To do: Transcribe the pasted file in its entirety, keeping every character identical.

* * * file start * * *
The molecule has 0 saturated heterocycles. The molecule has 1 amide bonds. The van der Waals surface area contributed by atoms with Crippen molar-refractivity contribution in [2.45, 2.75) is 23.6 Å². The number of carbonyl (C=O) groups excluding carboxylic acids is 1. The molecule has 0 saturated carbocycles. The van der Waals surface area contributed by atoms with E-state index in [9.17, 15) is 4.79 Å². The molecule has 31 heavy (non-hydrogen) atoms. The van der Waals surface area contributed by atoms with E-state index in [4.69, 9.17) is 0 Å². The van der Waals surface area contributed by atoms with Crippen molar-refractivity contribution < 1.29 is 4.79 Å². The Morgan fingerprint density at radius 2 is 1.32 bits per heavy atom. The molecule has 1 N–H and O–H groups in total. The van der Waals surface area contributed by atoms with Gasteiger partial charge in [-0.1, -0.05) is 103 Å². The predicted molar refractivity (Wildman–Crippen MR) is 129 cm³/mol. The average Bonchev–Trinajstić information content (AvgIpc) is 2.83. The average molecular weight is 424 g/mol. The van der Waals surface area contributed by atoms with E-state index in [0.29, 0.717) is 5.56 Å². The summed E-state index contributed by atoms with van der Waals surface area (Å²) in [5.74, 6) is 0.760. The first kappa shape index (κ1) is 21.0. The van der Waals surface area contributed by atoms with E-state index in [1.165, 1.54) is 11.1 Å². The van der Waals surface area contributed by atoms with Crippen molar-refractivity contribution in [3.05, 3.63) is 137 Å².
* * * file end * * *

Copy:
The molecule has 0 saturated heterocycles. The molecule has 1 amide bonds. The van der Waals surface area contributed by atoms with Crippen molar-refractivity contribution in [2.45, 2.75) is 23.6 Å². The number of carbonyl (C=O) groups excluding carboxylic acids is 1. The molecule has 0 saturated carbocycles. The van der Waals surface area contributed by atoms with E-state index in [9.17, 15) is 4.79 Å². The molecule has 31 heavy (non-hydrogen) atoms. The van der Waals surface area contributed by atoms with E-state index in [4.69, 9.17) is 0 Å². The van der Waals surface area contributed by atoms with Crippen molar-refractivity contribution < 1.29 is 4.79 Å². The Morgan fingerprint density at radius 2 is 1.32 bits per heavy atom. The molecule has 1 N–H and O–H groups in total. The van der Waals surface area contributed by atoms with Gasteiger partial charge in [-0.1, -0.05) is 103 Å². The predicted molar refractivity (Wildman–Crippen MR) is 129 cm³/mol. The average Bonchev–Trinajstić information content (AvgIpc) is 2.83. The average molecular weight is 424 g/mol. The van der Waals surface area contributed by atoms with E-state index in [0.29, 0.717) is 5.56 Å². The summed E-state index contributed by atoms with van der Waals surface area (Å²) in [5.74, 6) is 0.760. The first kappa shape index (κ1) is 21.0. The van der Waals surface area contributed by atoms with E-state index in [1.165, 1.54) is 11.1 Å². The van der Waals surface area contributed by atoms with Crippen molar-refractivity contribution in [3.05, 3.63) is 137 Å².